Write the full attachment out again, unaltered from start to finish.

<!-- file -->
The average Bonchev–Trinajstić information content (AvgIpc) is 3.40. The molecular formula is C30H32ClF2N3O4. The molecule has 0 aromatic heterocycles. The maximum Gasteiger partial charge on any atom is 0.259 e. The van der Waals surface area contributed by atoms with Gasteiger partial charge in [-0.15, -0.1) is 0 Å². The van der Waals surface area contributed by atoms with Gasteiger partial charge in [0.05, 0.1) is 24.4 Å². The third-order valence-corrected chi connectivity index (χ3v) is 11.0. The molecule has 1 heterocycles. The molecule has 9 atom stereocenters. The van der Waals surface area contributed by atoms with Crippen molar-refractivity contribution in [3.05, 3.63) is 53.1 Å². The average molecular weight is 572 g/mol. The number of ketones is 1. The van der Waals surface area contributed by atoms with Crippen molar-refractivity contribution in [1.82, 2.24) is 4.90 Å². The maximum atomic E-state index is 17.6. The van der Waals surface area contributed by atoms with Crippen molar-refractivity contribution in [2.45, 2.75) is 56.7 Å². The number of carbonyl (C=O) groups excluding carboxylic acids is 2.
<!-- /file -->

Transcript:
The average Bonchev–Trinajstić information content (AvgIpc) is 3.40. The molecular formula is C30H32ClF2N3O4. The molecule has 0 aromatic heterocycles. The maximum Gasteiger partial charge on any atom is 0.259 e. The van der Waals surface area contributed by atoms with Gasteiger partial charge in [-0.15, -0.1) is 0 Å². The van der Waals surface area contributed by atoms with Gasteiger partial charge in [0.05, 0.1) is 24.4 Å². The third-order valence-corrected chi connectivity index (χ3v) is 11.0. The molecule has 1 heterocycles. The molecule has 9 atom stereocenters. The van der Waals surface area contributed by atoms with Crippen molar-refractivity contribution in [3.05, 3.63) is 53.1 Å². The average molecular weight is 572 g/mol. The number of ketones is 1. The van der Waals surface area contributed by atoms with Crippen molar-refractivity contribution in [1.82, 2.24) is 4.90 Å². The maximum atomic E-state index is 17.6. The van der Waals surface area contributed by atoms with Crippen molar-refractivity contribution in [2.45, 2.75) is 56.7 Å². The number of carbonyl (C=O) groups excluding carboxylic acids is 2.